Dealing with a rogue board member creates turmoil and dysfunction within an organization and can be a tricky situation to resolve. In this podcast I talk with Laurie Wolf, MNPL, CFRE – the Vice President/COO of The Foraker Group – about how to identify, deal with and prevent rogue board members. Laurie gives training’s on nonprofit governance, strategic planning and resource development. She was selected as one of the “Top 40 under 40” leaders in Alaska by the Chamber of Commerce in 2005.
Definition of a Rogue Board Member
A rogue board member is a board member who uses their authority outside the jurisdiction of the board as a whole. Often their actions are no longer serving the better good of the organization but instead our based on a personal agenda and what they feel is “right” for the organization. Rogue board member behavior can manifest in many ways but commonly targets the organizations Executive Director. This can result in staff feeling bullied and/or abused by the rogue member.
Signs You Have a Rogue Board Member
Micro-managing staff, board meetings become full of surprises, adversarial behavior (including playing devil’s advocate), knit-picking executive director decisions, often loudest board member, member yields more power than other members (remember all board members should have equal power), executive director (and other board members) begin feeling bullied.
How to Deal with a Rogue Board Member
Talking directly with someone that demonstrates hostility and unpredictability is challenging. But not addressing the situation can lead to a passive-aggressive situation where some type of “explosion” can happen at an inappropriate time and/or location. Do your best to deal with a rogue board situations as soon as possible. Here are some suggested steps to take:
- Talk to the Member: Directly communicate with the board member. This should be a non-confrontational conversation focused on listening and relationship building.
- Involve the Board Chair: Go to your board chair (unless your chair is the rogue member) and let them know about the situation. The board chair should then have a peer-to-peer discussion with the rogue member to determine the nature of the behavior and possibly help the rogue member adjust their behavior in accordance with proper board governance.
- Have a Conference Meeting: If behavior continues, again inform the board chair and request the three of you (the rogue member, the board chair and your self) meet to discuss the situation and how to resolve the conflict. This is a good time to brush up on “I statements”. Note: This is not a “secret meeting”. The board president should keep the other board members informed of the situation as it develops.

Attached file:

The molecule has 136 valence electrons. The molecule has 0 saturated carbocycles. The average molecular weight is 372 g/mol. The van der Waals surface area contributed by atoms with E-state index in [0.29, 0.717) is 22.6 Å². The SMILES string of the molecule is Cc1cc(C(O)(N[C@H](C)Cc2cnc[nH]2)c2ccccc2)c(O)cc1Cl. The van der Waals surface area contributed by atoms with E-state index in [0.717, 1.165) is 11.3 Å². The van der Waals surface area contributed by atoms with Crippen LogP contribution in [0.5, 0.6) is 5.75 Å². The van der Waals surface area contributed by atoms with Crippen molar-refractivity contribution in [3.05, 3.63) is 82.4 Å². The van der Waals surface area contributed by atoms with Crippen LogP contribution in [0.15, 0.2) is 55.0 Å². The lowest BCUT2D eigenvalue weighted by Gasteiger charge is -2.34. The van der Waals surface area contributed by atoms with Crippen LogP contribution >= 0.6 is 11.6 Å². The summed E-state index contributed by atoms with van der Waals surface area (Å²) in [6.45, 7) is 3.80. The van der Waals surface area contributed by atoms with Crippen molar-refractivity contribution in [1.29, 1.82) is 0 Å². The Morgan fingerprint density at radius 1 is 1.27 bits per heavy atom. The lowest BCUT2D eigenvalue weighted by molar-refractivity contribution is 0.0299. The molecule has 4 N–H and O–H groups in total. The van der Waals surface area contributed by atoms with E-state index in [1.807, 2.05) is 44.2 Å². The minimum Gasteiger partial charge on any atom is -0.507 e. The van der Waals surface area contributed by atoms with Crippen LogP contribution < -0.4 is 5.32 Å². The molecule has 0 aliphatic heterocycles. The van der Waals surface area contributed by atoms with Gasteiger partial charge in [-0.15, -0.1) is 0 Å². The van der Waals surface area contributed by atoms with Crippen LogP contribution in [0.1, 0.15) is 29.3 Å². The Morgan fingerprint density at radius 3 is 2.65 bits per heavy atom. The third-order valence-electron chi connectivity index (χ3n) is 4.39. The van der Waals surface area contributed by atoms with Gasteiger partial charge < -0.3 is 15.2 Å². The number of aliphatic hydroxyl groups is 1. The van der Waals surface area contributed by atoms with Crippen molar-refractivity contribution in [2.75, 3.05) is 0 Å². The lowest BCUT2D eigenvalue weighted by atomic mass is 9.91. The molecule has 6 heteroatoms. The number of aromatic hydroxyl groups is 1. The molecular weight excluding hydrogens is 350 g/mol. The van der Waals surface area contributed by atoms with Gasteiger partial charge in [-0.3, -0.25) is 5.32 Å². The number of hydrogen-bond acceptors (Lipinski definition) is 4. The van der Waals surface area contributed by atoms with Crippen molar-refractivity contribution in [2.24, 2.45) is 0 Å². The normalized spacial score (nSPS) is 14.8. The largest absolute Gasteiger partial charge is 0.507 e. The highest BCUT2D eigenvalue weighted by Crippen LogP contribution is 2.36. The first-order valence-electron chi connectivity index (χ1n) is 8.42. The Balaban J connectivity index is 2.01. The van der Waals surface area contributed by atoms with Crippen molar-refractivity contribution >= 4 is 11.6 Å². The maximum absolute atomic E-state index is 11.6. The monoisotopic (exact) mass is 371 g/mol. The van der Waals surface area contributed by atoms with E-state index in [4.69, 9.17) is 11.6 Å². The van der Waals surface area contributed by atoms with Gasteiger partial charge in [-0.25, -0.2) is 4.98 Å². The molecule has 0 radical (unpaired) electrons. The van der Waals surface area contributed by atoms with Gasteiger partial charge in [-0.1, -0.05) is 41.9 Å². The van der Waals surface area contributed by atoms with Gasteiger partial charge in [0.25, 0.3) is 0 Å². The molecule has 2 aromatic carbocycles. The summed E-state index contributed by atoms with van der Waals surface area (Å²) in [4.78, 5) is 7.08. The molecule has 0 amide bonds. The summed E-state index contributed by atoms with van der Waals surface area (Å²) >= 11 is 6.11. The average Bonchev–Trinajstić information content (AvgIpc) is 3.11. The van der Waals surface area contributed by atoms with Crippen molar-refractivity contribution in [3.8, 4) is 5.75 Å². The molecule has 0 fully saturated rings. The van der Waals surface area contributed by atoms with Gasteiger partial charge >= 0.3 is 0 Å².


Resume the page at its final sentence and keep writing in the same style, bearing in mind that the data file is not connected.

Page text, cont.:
- Hold an Executive Session: By this time, it is likely the entire board is aware of the situation. The board should an executive session (including the rogue member and possible the executive director) to discuss the situation and try to remedy it
- Removal of Board Member: This is a tough situation, but the board has to do what is best for the health, and in some cases the survival, of the organization. Be sure that your organizations bylaws are followed to the letter.
Risk/Consequences of Having a Rogue Board Member
- Not longer fulfilling mission
- Lose board members
- Lose your executive director and other staff member(s)
- Lose credibility as an organization within your community
- Legal issue (depending on extent of abuse)
- Have a strategic plan and stay focused on mission
- Create board member job descriptions
- Be sure to govern in accordance with your by-laws
- Have a strong Board Development committee focusing on training, recruitment, mentoring
Links & Resources
“Board Bullies”, an article by The Foraker Group CEO/President, Dennis G. McMillian
The Foraker Group Newsletter
The Foraker Group Webpage: www.forakergroup.org
Contact the Foraker Group: www.forakergroup.org/index.cfm/contactformontact